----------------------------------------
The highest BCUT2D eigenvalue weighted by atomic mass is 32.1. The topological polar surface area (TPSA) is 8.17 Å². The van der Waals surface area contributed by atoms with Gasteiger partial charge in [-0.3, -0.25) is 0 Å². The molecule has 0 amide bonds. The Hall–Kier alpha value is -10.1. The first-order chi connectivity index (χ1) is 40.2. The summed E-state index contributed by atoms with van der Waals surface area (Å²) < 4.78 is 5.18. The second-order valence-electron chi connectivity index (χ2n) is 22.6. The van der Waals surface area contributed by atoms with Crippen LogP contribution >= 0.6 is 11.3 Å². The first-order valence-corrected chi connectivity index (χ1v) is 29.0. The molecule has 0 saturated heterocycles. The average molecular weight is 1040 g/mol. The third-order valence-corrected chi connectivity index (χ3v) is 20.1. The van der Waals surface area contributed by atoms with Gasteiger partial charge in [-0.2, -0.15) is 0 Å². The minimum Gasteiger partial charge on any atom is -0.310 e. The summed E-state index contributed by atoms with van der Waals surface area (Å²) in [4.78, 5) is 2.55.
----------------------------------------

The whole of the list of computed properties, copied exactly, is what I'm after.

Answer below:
The highest BCUT2D eigenvalue weighted by atomic mass is 32.1. The topological polar surface area (TPSA) is 8.17 Å². The van der Waals surface area contributed by atoms with Gasteiger partial charge in [-0.3, -0.25) is 0 Å². The molecule has 0 amide bonds. The Hall–Kier alpha value is -10.1. The first-order chi connectivity index (χ1) is 40.2. The summed E-state index contributed by atoms with van der Waals surface area (Å²) < 4.78 is 5.18. The second-order valence-electron chi connectivity index (χ2n) is 22.6. The van der Waals surface area contributed by atoms with Crippen LogP contribution >= 0.6 is 11.3 Å². The first-order valence-corrected chi connectivity index (χ1v) is 29.0. The molecule has 0 saturated heterocycles. The average molecular weight is 1040 g/mol. The third-order valence-corrected chi connectivity index (χ3v) is 20.1. The van der Waals surface area contributed by atoms with Gasteiger partial charge in [-0.2, -0.15) is 0 Å². The minimum Gasteiger partial charge on any atom is -0.310 e. The summed E-state index contributed by atoms with van der Waals surface area (Å²) in [4.78, 5) is 2.55.